While all the Irish members cheer ?
                                The Newsboy.

Who brings us word from Southern France,
The Grand Old Man's been to the dance ?
                                The Newsboy.

And how he shared with Rollit and all
The frolics of the carnival,
                                The Newsboy.

Who brings us news when markets rise,
And speculators doubt their eyes ?
                                The Newsboy.

Who brings us news when markets drop,
And speculators' soaring stop,
                                The Newsboy.

Who record brings of rumoured war,
And brilliant pleadings at the bar ?
                                The Newsboy.

Who furnishes the leader's strain,
Fruits of the editorial brain ?
                                The Newsboy.

Oh, deem him not a sorry elf,
He's worth his weight in golden pelf,
                                The Newsboy.


We never squeak as we pass by,
In midnight prowls for pigeon pie,
In fact you know a mouse is shy,
When puss is standing sentry by.;
And, oh, to lead a mouse's life,
When it is free from feline strife,
Is just about the best thing out,
So hurrah, for a mouse's life let's shout.

Our dwelling is beneath the ground,
And there our revels do abound,
We never care to court the mews, .
And dodge poor puss with many a ruse,
And with her we have lots of sport,
In terrace, alley, lane or court,
And oh, a mouse's life to lead,
Is just a merry one indeed.

When we make tracks to mansions fine,
On Stilton cheese we daily dine,
And other dainties rich and rare,
From lobster up to potted hare.
When puss in Morpheus' arms is safe,
We're wide awake and never chafe,
And silently we all pass by;
To disestablish pigeon pie.

A mouse's life is very nice,
Who would not be a merry mice
For we have hit a glorious plan,
To interview the grand old man,
And state our case in phrases pat,
For he, like us, objects to eat,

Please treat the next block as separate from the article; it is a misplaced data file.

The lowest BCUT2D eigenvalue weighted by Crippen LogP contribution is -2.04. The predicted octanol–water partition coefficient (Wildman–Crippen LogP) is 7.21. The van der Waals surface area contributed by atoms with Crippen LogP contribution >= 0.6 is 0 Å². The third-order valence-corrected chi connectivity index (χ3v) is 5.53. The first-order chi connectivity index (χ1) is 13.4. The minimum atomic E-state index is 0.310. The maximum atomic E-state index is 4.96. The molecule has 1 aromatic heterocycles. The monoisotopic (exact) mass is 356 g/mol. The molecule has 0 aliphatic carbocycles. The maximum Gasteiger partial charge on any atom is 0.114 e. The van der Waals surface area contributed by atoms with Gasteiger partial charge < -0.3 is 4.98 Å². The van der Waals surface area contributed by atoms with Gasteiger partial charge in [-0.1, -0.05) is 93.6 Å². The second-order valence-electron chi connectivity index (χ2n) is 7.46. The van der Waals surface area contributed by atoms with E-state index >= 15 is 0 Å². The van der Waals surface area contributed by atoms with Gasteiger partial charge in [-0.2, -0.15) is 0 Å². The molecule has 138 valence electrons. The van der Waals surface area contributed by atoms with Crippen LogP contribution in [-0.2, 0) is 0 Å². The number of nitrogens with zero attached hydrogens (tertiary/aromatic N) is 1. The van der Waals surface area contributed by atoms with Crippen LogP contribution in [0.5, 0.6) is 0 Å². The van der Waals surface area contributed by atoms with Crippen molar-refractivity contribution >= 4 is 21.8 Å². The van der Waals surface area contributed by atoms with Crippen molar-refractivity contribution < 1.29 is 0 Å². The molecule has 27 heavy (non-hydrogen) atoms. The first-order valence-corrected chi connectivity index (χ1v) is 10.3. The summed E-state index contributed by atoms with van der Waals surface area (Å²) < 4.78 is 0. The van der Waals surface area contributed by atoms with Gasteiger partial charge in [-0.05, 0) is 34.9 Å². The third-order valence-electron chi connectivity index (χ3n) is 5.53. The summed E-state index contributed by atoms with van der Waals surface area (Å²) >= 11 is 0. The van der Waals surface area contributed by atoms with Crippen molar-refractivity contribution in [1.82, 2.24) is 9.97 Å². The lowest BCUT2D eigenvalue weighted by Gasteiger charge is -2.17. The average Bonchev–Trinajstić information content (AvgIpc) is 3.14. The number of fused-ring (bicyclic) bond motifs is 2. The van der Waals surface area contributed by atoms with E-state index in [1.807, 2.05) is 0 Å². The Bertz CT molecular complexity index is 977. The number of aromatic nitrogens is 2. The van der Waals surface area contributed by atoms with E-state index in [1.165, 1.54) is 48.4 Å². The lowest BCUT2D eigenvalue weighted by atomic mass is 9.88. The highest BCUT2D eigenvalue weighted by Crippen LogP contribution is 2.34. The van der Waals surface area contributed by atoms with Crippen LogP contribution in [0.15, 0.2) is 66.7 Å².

And when we do away with this,
Our lives will be a reign of bliss.


Oh, Eleanor, thine eyes so bright
Surround my soul with pure delight,
And far outshine the queen of night,
Nor moon, nor stars, bear such a light,
    As orbs of thine, sweet Eleanor.

And, oh ! the witching gentle grace
Depicted in thy form and face,
Unblemished by an artful trace,
Where nature's charms alone have place
    In charming, beauteous Eleanor.

Thy charms have set my heart aglow,
And caused the Muse's song to flow ;
For Plato ne'er swore purer vow
Than he who pens these lines to thou,
    Sweet, lovely, charming Eleanor.


The boatman of Paull, who so happy as he
As adown the broad Humber he glides to the sea ?
With helm and with oar he encounters the gale,
And cheerily watches his white spreading sail.

On the banks of the Humber he dwells when at home,
His dwelling in view of the spray and the foam ;
No troubles oppress him the wild waves among,
In the surge of the waters he hears a sweet song.

When his barque is away on the deep rolling sea,
The light-hearted fisher is happy and free ;
To envy a stranger-no malice he bears,
No matter how ill or how hardly he fares.

Be the weather too stormy he then stays ashore,
Overhauling his gear and re-patching his store,
His nets and his tackle, his white spreading sail,
Till the morrow shall bring a more suitable gale.

At eve, on the ocean, the stars in the skies
Are sweet to the boatman as homeward he flies ;
But one star he welcomes far dearer than all,
Is the light on the beach in his dwelling at Paull.

The boatman of Paull, who so happy as he,
As adown the broad Humber he glides to the sea ?
With helm and with oar he encounters the gale,
And cheerily watches his white-spreading sail.

Poems by Thomas Jefferson Monkman (1885)
Scanned by Graham Metcalf ©2003
OCRd and checked by Colin Hinson ©2003